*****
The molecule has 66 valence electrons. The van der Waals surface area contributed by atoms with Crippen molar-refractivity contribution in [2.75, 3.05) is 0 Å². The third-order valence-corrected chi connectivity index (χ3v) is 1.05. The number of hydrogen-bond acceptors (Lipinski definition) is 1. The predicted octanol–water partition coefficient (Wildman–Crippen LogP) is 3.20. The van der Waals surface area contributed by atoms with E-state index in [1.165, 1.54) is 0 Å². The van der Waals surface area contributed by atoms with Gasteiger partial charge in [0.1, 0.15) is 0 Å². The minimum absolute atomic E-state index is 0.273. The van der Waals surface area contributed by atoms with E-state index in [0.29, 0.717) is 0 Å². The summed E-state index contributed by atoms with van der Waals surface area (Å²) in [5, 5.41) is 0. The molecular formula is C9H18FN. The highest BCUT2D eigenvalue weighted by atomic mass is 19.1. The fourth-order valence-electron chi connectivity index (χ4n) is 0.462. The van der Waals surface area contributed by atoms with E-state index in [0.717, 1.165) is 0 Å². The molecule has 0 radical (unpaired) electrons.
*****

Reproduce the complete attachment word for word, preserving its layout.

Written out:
The molecule has 66 valence electrons. The van der Waals surface area contributed by atoms with Crippen molar-refractivity contribution in [2.75, 3.05) is 0 Å². The third-order valence-corrected chi connectivity index (χ3v) is 1.05. The number of hydrogen-bond acceptors (Lipinski definition) is 1. The predicted octanol–water partition coefficient (Wildman–Crippen LogP) is 3.20. The van der Waals surface area contributed by atoms with E-state index in [1.165, 1.54) is 0 Å². The van der Waals surface area contributed by atoms with Gasteiger partial charge in [0.1, 0.15) is 0 Å². The minimum absolute atomic E-state index is 0.273. The van der Waals surface area contributed by atoms with E-state index in [0.29, 0.717) is 0 Å². The summed E-state index contributed by atoms with van der Waals surface area (Å²) in [5, 5.41) is 0. The molecular formula is C9H18FN. The highest BCUT2D eigenvalue weighted by atomic mass is 19.1. The fourth-order valence-electron chi connectivity index (χ4n) is 0.462. The van der Waals surface area contributed by atoms with E-state index in [0.717, 1.165) is 0 Å². The molecule has 0 radical (unpaired) electrons.